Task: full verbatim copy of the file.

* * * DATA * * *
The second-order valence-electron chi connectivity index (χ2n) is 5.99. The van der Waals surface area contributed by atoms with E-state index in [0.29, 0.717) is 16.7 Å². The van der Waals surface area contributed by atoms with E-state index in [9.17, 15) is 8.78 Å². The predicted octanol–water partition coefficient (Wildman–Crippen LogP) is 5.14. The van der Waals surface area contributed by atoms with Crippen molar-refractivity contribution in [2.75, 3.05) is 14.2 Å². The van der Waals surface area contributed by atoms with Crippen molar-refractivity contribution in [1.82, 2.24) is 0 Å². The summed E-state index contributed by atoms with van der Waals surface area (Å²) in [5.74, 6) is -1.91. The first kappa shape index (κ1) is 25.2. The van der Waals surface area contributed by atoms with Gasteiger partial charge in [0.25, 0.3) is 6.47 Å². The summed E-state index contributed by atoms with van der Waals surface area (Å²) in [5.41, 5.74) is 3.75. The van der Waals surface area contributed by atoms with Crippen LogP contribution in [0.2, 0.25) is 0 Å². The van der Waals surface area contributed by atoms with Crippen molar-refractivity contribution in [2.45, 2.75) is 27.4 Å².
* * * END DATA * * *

The second-order valence-electron chi connectivity index (χ2n) is 5.99. The van der Waals surface area contributed by atoms with E-state index in [0.29, 0.717) is 16.7 Å². The van der Waals surface area contributed by atoms with E-state index in [9.17, 15) is 8.78 Å². The predicted octanol–water partition coefficient (Wildman–Crippen LogP) is 5.14. The van der Waals surface area contributed by atoms with Crippen molar-refractivity contribution in [2.75, 3.05) is 14.2 Å². The van der Waals surface area contributed by atoms with Crippen molar-refractivity contribution in [1.82, 2.24) is 0 Å². The summed E-state index contributed by atoms with van der Waals surface area (Å²) in [5.74, 6) is -1.91. The first kappa shape index (κ1) is 25.2. The van der Waals surface area contributed by atoms with Gasteiger partial charge in [0.25, 0.3) is 6.47 Å². The summed E-state index contributed by atoms with van der Waals surface area (Å²) in [5.41, 5.74) is 3.75. The van der Waals surface area contributed by atoms with Crippen LogP contribution in [0.2, 0.25) is 0 Å². The van der Waals surface area contributed by atoms with Crippen molar-refractivity contribution in [2.45, 2.75) is 27.4 Å².